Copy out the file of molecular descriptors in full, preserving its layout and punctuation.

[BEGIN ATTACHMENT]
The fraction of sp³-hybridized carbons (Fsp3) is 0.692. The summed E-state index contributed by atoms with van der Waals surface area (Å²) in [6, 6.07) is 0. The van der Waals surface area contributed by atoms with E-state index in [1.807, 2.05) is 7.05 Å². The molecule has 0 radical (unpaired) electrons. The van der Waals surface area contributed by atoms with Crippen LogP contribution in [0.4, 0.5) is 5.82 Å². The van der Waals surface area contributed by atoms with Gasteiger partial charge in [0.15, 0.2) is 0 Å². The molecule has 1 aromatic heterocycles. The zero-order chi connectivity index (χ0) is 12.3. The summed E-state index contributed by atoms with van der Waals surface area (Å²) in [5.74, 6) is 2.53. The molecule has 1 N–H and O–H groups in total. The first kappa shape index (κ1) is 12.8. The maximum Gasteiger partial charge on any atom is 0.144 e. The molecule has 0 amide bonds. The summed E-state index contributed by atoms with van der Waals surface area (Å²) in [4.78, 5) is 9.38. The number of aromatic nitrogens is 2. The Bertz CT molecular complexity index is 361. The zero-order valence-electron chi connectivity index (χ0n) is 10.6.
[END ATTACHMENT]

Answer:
The fraction of sp³-hybridized carbons (Fsp3) is 0.692. The summed E-state index contributed by atoms with van der Waals surface area (Å²) in [6, 6.07) is 0. The van der Waals surface area contributed by atoms with E-state index in [1.807, 2.05) is 7.05 Å². The molecule has 0 radical (unpaired) electrons. The van der Waals surface area contributed by atoms with Crippen LogP contribution in [0.4, 0.5) is 5.82 Å². The van der Waals surface area contributed by atoms with Gasteiger partial charge in [0.15, 0.2) is 0 Å². The molecule has 1 aromatic heterocycles. The zero-order chi connectivity index (χ0) is 12.3. The summed E-state index contributed by atoms with van der Waals surface area (Å²) in [5.74, 6) is 2.53. The molecule has 1 N–H and O–H groups in total. The first kappa shape index (κ1) is 12.8. The maximum Gasteiger partial charge on any atom is 0.144 e. The molecule has 0 amide bonds. The summed E-state index contributed by atoms with van der Waals surface area (Å²) in [4.78, 5) is 9.38. The number of aromatic nitrogens is 2. The Bertz CT molecular complexity index is 361. The zero-order valence-electron chi connectivity index (χ0n) is 10.6.